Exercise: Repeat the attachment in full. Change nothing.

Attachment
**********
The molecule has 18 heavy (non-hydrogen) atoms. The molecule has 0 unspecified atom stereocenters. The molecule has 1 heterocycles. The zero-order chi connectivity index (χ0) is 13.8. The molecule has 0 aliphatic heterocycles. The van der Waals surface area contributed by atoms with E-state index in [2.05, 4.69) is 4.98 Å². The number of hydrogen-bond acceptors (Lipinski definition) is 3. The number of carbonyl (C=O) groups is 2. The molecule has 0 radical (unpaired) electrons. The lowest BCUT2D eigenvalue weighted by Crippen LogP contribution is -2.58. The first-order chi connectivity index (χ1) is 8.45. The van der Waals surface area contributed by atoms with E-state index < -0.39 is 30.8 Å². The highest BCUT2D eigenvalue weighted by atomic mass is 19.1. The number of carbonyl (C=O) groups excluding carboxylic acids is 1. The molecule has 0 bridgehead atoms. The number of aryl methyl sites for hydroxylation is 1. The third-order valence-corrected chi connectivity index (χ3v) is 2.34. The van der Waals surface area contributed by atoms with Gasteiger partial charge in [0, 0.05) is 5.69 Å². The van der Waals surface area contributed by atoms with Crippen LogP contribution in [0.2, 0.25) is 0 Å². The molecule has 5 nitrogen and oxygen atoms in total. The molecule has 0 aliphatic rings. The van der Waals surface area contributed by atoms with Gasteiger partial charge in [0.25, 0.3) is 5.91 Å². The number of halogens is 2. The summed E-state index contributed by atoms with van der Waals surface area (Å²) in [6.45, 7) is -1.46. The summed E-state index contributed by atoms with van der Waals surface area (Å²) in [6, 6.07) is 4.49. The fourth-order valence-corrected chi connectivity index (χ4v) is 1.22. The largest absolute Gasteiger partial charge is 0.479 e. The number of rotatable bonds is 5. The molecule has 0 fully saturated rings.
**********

The molecule has 18 heavy (non-hydrogen) atoms. The molecule has 0 unspecified atom stereocenters. The molecule has 1 heterocycles. The zero-order chi connectivity index (χ0) is 13.8. The molecule has 0 aliphatic heterocycles. The van der Waals surface area contributed by atoms with E-state index in [2.05, 4.69) is 4.98 Å². The number of hydrogen-bond acceptors (Lipinski definition) is 3. The number of carbonyl (C=O) groups is 2. The molecule has 0 radical (unpaired) electrons. The lowest BCUT2D eigenvalue weighted by Crippen LogP contribution is -2.58. The first-order chi connectivity index (χ1) is 8.45. The van der Waals surface area contributed by atoms with E-state index < -0.39 is 30.8 Å². The highest BCUT2D eigenvalue weighted by atomic mass is 19.1. The number of carbonyl (C=O) groups excluding carboxylic acids is 1. The molecule has 0 bridgehead atoms. The number of aryl methyl sites for hydroxylation is 1. The third-order valence-corrected chi connectivity index (χ3v) is 2.34. The van der Waals surface area contributed by atoms with Gasteiger partial charge in [0, 0.05) is 5.69 Å². The van der Waals surface area contributed by atoms with Crippen LogP contribution in [0.2, 0.25) is 0 Å². The molecule has 5 nitrogen and oxygen atoms in total. The molecule has 0 aliphatic rings. The van der Waals surface area contributed by atoms with Gasteiger partial charge in [0.25, 0.3) is 5.91 Å². The number of halogens is 2. The summed E-state index contributed by atoms with van der Waals surface area (Å²) in [6.45, 7) is -1.46. The summed E-state index contributed by atoms with van der Waals surface area (Å²) in [6, 6.07) is 4.49. The fourth-order valence-corrected chi connectivity index (χ4v) is 1.22. The largest absolute Gasteiger partial charge is 0.479 e. The number of rotatable bonds is 5. The molecule has 0 fully saturated rings.